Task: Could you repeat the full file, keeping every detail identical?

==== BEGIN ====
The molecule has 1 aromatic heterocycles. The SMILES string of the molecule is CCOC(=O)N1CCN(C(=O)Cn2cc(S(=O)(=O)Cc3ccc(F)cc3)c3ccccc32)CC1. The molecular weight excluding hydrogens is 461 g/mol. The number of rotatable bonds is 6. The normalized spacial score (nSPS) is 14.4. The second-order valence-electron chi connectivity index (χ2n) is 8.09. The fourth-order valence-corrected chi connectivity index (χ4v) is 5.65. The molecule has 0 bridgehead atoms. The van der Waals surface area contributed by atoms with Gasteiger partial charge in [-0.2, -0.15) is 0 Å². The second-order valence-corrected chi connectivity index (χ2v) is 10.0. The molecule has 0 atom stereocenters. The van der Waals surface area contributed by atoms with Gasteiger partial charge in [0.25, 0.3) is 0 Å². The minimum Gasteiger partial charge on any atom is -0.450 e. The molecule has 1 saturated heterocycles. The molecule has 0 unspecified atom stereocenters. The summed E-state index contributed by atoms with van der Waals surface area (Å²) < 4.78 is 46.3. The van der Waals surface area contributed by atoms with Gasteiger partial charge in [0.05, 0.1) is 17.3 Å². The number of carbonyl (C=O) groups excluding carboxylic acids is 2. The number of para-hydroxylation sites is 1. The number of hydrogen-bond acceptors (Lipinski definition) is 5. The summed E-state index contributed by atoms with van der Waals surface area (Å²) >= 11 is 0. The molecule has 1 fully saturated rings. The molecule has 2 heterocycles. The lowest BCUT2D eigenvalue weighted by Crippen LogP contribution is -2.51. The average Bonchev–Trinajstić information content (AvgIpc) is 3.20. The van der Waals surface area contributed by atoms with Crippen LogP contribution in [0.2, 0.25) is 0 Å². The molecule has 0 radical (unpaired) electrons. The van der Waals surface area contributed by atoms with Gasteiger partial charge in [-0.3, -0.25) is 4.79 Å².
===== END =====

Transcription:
The molecule has 1 aromatic heterocycles. The SMILES string of the molecule is CCOC(=O)N1CCN(C(=O)Cn2cc(S(=O)(=O)Cc3ccc(F)cc3)c3ccccc32)CC1. The molecular weight excluding hydrogens is 461 g/mol. The number of rotatable bonds is 6. The normalized spacial score (nSPS) is 14.4. The second-order valence-electron chi connectivity index (χ2n) is 8.09. The fourth-order valence-corrected chi connectivity index (χ4v) is 5.65. The molecule has 0 bridgehead atoms. The van der Waals surface area contributed by atoms with Gasteiger partial charge in [-0.2, -0.15) is 0 Å². The second-order valence-corrected chi connectivity index (χ2v) is 10.0. The molecule has 0 atom stereocenters. The van der Waals surface area contributed by atoms with Gasteiger partial charge in [0.25, 0.3) is 0 Å². The minimum Gasteiger partial charge on any atom is -0.450 e. The molecule has 1 saturated heterocycles. The molecule has 0 unspecified atom stereocenters. The summed E-state index contributed by atoms with van der Waals surface area (Å²) < 4.78 is 46.3. The van der Waals surface area contributed by atoms with Gasteiger partial charge in [0.05, 0.1) is 17.3 Å². The number of carbonyl (C=O) groups excluding carboxylic acids is 2. The number of para-hydroxylation sites is 1. The number of hydrogen-bond acceptors (Lipinski definition) is 5. The summed E-state index contributed by atoms with van der Waals surface area (Å²) >= 11 is 0. The molecule has 1 fully saturated rings. The molecule has 2 heterocycles. The lowest BCUT2D eigenvalue weighted by Crippen LogP contribution is -2.51. The average Bonchev–Trinajstić information content (AvgIpc) is 3.20. The van der Waals surface area contributed by atoms with Crippen LogP contribution in [0.2, 0.25) is 0 Å². The molecule has 0 radical (unpaired) electrons. The van der Waals surface area contributed by atoms with Gasteiger partial charge in [-0.3, -0.25) is 4.79 Å².